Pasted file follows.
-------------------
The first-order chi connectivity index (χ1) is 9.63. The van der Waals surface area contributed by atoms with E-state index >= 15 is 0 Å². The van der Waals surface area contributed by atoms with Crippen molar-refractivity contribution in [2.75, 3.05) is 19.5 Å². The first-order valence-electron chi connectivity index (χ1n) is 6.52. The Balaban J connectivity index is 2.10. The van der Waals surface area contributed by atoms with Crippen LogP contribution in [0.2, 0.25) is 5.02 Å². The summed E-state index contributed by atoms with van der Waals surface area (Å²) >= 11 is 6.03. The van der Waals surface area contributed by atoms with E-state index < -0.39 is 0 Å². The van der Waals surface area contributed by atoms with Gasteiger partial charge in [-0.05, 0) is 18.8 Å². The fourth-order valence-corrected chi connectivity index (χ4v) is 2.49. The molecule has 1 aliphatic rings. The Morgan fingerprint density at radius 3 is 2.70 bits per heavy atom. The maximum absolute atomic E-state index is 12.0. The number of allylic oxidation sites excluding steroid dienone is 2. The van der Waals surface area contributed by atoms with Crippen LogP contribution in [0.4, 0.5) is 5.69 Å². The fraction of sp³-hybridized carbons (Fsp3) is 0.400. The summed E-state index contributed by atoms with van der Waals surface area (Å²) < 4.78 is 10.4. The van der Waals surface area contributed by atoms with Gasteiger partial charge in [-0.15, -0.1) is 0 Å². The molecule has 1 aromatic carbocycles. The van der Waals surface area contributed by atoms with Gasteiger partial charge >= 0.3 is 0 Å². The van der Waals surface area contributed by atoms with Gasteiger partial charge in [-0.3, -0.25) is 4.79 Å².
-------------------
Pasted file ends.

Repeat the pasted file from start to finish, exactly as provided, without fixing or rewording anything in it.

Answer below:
The first-order chi connectivity index (χ1) is 9.63. The van der Waals surface area contributed by atoms with E-state index >= 15 is 0 Å². The van der Waals surface area contributed by atoms with Crippen molar-refractivity contribution in [2.75, 3.05) is 19.5 Å². The first-order valence-electron chi connectivity index (χ1n) is 6.52. The Balaban J connectivity index is 2.10. The van der Waals surface area contributed by atoms with Crippen LogP contribution in [0.2, 0.25) is 5.02 Å². The summed E-state index contributed by atoms with van der Waals surface area (Å²) >= 11 is 6.03. The van der Waals surface area contributed by atoms with E-state index < -0.39 is 0 Å². The van der Waals surface area contributed by atoms with Gasteiger partial charge in [-0.05, 0) is 18.8 Å². The fourth-order valence-corrected chi connectivity index (χ4v) is 2.49. The molecule has 1 aliphatic rings. The Morgan fingerprint density at radius 3 is 2.70 bits per heavy atom. The maximum absolute atomic E-state index is 12.0. The number of allylic oxidation sites excluding steroid dienone is 2. The van der Waals surface area contributed by atoms with Crippen LogP contribution in [0.4, 0.5) is 5.69 Å². The fraction of sp³-hybridized carbons (Fsp3) is 0.400. The summed E-state index contributed by atoms with van der Waals surface area (Å²) < 4.78 is 10.4. The van der Waals surface area contributed by atoms with Gasteiger partial charge in [-0.15, -0.1) is 0 Å². The molecule has 1 aromatic carbocycles. The van der Waals surface area contributed by atoms with Gasteiger partial charge >= 0.3 is 0 Å². The van der Waals surface area contributed by atoms with Gasteiger partial charge in [-0.3, -0.25) is 4.79 Å².